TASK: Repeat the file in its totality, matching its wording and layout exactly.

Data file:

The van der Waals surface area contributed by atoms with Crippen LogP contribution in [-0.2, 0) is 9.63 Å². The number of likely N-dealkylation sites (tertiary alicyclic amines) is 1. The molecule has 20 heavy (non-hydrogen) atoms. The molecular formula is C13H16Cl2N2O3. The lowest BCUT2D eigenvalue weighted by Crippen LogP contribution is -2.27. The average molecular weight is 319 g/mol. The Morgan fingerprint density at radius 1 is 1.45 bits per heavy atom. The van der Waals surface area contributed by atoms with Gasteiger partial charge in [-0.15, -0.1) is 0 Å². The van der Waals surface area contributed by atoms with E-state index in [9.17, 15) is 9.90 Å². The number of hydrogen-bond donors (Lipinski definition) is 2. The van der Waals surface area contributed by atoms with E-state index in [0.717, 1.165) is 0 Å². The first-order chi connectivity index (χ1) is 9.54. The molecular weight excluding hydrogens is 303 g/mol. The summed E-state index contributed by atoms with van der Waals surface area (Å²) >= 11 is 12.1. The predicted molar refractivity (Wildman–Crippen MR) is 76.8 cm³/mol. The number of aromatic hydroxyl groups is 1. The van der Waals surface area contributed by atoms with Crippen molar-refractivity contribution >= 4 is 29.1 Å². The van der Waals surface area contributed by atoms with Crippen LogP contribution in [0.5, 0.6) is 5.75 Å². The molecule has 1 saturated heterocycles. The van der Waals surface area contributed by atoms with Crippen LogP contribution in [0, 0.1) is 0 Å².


The van der Waals surface area contributed by atoms with Crippen LogP contribution in [-0.2, 0) is 9.63 Å². The number of likely N-dealkylation sites (tertiary alicyclic amines) is 1. The molecule has 20 heavy (non-hydrogen) atoms. The molecular formula is C13H16Cl2N2O3. The lowest BCUT2D eigenvalue weighted by Crippen LogP contribution is -2.27. The average molecular weight is 319 g/mol. The Morgan fingerprint density at radius 1 is 1.45 bits per heavy atom. The van der Waals surface area contributed by atoms with Gasteiger partial charge in [-0.15, -0.1) is 0 Å². The van der Waals surface area contributed by atoms with E-state index in [9.17, 15) is 9.90 Å². The number of hydrogen-bond donors (Lipinski definition) is 2. The van der Waals surface area contributed by atoms with E-state index in [0.717, 1.165) is 0 Å². The first-order chi connectivity index (χ1) is 9.54. The molecular weight excluding hydrogens is 303 g/mol. The summed E-state index contributed by atoms with van der Waals surface area (Å²) >= 11 is 12.1. The predicted molar refractivity (Wildman–Crippen MR) is 76.8 cm³/mol. The number of aromatic hydroxyl groups is 1. The van der Waals surface area contributed by atoms with Crippen molar-refractivity contribution >= 4 is 29.1 Å². The van der Waals surface area contributed by atoms with Crippen LogP contribution in [0.5, 0.6) is 5.75 Å². The molecule has 1 saturated heterocycles. The van der Waals surface area contributed by atoms with Crippen LogP contribution in [0, 0.1) is 0 Å².